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MIT (Massachusetts Institute of Technology) articles

Displaying 1 - 20 of 72

3D printing colloidal crystals

3D printing colloidal crystals
MIT engineers have united the principles of self-assembly and 3D printing using a new technique, which they highlight today in the journal Advanced Materials. By their direct-write colloidal assembly process, the researchers can build centimeter-high crystals, each made from billions of individual colloids, defined as particles that are between 1nm and 1μm cross.
3rd September 2018

Introducing the latest in textiles: soft hardware

Introducing the latest in textiles: soft hardware
The latest development in textiles and fibres is a kind of soft hardware that you can wear: cloth that has electronic devices built right into it. Researchers at MIT have now embedded high speed optoelectronic semiconductor devices, including light-emitting diodes (LEDs) and diode photodetectors, within fibres that were then woven at Inman Mills, in South Carolina, into soft, washable fabrics and made into communication systems.
10th August 2018

Sustainable coatings make natural fabrics waterproof

Sustainable coatings make natural fabrics waterproof
Fabrics that resist water are essential for everything from rainwear to military tents, but conventional water-repellent coatings have been shown to persist in the environment and accumulate in our bodies, and so are likely to be phased out for safety reasons. That leaves a big gap to be filled if researchers can find safe substitutes. Now, a team at MIT has come up with a promising solution: a coating that not only adds water-repellency to natural fabrics such as cotton and silk, but is also more effective than the existing coatings.
2nd July 2018


Magnetic 3D-printed structures crawl, roll and jump

Magnetic 3D-printed structures crawl, roll and jump
MIT engineers have created soft, 3D-printed structures whose movements can be controlled with a wave of a magnet, much like marionettes without the strings. The menagerie of structures that can be magnetically manipulated includes a smooth ring that wrinkles up, a long tube that squeezes shut, a sheet that folds itself, and a spider-like 'grabber' that can crawl, roll, jump, and snap together fast enough to catch a passing ball. It can even be directed to wrap itself around a small pill and carry it across a table.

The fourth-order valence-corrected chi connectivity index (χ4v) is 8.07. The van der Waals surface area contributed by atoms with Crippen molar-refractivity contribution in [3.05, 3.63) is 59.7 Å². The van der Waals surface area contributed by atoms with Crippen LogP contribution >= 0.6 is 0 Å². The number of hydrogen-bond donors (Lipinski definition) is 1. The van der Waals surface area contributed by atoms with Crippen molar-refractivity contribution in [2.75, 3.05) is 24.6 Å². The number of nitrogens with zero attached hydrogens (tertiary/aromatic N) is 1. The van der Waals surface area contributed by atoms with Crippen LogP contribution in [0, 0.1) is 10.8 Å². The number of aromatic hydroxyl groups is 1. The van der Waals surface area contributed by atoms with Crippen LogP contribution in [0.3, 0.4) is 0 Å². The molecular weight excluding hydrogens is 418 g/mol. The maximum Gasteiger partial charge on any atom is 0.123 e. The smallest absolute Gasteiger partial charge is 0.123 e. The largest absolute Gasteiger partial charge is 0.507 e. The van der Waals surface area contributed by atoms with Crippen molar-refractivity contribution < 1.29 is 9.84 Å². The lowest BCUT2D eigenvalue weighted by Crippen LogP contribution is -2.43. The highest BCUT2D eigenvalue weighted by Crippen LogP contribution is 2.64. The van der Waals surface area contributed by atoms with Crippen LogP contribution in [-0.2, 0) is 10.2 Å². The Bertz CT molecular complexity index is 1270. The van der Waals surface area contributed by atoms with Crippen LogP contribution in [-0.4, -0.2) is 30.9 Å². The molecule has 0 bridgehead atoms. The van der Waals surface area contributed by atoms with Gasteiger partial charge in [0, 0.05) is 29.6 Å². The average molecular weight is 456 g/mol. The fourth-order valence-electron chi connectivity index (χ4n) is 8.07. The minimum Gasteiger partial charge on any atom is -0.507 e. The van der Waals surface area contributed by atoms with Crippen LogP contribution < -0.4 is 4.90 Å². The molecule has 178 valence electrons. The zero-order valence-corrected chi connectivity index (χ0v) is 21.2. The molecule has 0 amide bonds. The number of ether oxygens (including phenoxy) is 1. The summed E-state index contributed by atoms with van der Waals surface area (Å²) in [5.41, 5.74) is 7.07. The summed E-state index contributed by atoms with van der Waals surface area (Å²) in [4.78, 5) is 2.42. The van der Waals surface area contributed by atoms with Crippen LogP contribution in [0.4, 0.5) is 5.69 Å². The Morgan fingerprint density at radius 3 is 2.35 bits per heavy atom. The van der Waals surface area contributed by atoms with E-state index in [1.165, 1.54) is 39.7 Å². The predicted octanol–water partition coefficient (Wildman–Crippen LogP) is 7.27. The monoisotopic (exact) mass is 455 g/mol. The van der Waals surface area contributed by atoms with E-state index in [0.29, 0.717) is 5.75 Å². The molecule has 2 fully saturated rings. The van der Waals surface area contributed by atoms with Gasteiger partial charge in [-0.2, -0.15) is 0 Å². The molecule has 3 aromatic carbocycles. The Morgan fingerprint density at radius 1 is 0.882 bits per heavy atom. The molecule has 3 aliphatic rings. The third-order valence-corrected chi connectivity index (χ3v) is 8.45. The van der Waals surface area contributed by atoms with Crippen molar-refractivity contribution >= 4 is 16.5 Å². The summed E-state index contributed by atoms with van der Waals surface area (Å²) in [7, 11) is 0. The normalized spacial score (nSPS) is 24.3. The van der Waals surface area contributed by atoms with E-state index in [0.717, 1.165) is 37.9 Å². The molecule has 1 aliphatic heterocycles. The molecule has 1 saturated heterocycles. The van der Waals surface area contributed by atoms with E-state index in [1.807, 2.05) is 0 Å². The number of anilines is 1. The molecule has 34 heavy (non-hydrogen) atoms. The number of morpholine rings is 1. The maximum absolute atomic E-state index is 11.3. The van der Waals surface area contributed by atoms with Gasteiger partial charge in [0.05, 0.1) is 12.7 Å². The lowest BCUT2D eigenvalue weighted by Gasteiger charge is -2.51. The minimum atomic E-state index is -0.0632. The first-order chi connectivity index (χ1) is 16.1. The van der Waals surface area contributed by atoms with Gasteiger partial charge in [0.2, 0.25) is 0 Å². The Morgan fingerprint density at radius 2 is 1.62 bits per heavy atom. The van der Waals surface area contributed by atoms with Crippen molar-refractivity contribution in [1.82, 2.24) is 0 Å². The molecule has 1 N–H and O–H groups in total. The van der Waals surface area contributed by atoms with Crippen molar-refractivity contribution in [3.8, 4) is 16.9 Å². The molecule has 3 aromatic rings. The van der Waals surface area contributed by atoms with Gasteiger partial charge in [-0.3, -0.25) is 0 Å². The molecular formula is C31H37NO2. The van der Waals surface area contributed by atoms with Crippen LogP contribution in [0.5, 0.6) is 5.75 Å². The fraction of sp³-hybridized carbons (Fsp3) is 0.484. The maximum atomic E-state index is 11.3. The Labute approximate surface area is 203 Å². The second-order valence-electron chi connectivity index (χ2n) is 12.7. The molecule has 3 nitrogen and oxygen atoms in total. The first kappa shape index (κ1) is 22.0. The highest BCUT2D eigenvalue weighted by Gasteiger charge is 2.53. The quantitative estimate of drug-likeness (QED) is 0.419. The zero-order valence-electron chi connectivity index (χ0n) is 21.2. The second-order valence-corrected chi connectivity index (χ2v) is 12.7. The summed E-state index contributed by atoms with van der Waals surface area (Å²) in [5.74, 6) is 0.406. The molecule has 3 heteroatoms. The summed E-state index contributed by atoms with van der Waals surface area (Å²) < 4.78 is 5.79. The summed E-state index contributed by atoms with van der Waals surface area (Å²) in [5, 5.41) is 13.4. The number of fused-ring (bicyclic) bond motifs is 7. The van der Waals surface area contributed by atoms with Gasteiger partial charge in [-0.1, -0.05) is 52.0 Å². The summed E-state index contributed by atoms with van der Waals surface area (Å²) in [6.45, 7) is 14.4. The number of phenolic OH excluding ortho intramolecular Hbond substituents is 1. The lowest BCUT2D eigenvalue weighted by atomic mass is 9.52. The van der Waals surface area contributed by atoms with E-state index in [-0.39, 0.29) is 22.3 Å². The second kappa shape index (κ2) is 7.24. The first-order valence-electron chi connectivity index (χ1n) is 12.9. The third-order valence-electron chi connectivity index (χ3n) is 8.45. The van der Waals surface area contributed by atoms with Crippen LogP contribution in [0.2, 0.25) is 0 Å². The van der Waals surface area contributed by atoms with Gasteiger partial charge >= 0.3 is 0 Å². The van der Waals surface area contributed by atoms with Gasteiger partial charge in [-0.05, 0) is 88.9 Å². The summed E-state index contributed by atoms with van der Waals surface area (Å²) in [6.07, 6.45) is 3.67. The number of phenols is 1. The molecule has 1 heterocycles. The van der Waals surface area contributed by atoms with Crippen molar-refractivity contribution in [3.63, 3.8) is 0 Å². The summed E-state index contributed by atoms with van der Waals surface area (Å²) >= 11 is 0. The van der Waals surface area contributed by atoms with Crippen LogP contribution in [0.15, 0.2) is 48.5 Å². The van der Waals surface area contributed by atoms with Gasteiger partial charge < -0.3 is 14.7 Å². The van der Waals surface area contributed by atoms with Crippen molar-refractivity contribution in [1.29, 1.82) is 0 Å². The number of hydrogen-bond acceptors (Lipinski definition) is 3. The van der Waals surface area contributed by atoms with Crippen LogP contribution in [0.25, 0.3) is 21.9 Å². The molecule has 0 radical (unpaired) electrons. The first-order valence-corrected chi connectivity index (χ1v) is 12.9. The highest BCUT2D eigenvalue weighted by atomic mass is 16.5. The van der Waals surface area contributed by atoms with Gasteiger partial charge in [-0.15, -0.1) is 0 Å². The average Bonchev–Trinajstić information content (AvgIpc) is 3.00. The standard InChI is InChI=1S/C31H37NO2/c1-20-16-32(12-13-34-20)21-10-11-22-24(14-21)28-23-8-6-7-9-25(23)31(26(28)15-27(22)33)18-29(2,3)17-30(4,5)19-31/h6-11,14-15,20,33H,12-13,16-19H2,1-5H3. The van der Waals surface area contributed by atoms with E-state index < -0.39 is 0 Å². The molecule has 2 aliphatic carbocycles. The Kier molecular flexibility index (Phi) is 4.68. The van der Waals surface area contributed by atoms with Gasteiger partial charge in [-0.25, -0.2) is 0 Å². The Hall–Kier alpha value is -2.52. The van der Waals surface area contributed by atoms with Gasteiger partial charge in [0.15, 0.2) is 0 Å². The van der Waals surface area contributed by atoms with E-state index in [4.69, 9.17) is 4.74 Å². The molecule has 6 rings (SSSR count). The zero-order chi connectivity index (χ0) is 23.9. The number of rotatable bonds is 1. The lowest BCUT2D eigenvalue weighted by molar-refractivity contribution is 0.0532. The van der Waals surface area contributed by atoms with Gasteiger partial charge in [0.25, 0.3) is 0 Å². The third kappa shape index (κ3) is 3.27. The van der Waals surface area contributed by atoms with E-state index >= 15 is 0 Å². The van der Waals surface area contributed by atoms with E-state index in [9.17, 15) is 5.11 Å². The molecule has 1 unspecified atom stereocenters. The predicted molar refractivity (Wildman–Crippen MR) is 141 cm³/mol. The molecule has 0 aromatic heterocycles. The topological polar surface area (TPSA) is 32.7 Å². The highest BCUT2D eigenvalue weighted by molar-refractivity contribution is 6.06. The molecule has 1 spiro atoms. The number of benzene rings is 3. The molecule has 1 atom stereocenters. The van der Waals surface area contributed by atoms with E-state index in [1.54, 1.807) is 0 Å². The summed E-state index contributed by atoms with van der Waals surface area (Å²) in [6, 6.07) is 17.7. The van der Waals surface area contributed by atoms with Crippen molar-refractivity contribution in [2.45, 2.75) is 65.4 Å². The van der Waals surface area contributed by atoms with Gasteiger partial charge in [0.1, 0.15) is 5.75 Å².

19th June 2018

The heart of carbon nanotube clusters

The heart of carbon nanotube clusters
Integrating nanoscale fibres such as carbon nanotubes (CNTs) into commercial applications, from coatings for aircraft wings to heat sinks for mobile computing, requires them to be produced in large scale and at low cost. Chemical vapor deposition (CVD) is a promising approach to manufacture CNTs in the needed scales, but it produces CNTs that are too sparse and compliant for most applications.
14th February 2018

Chameleon properties inspire 3D-printed objects

Chameleon properties inspire 3D-printed objects
3D printing has evolved from basic designs to a wide range of highly-customisable objects. Still, there’s a big issue: Once objects are printed, they’re final. If you need a change, you’ll need a reprint. But imagine if that weren’t the case — if, for example, you could change the colour of your smartphone case or earrings on demand. Researchers from MIT’s Computer Science and Artificial Intelligence Laboratory (CSAIL) have gotten closer to making that a reality.
29th January 2018

Topological materials could boost the efficiency of thermoelectric devices

Topological materials could boost the efficiency of thermoelectric devices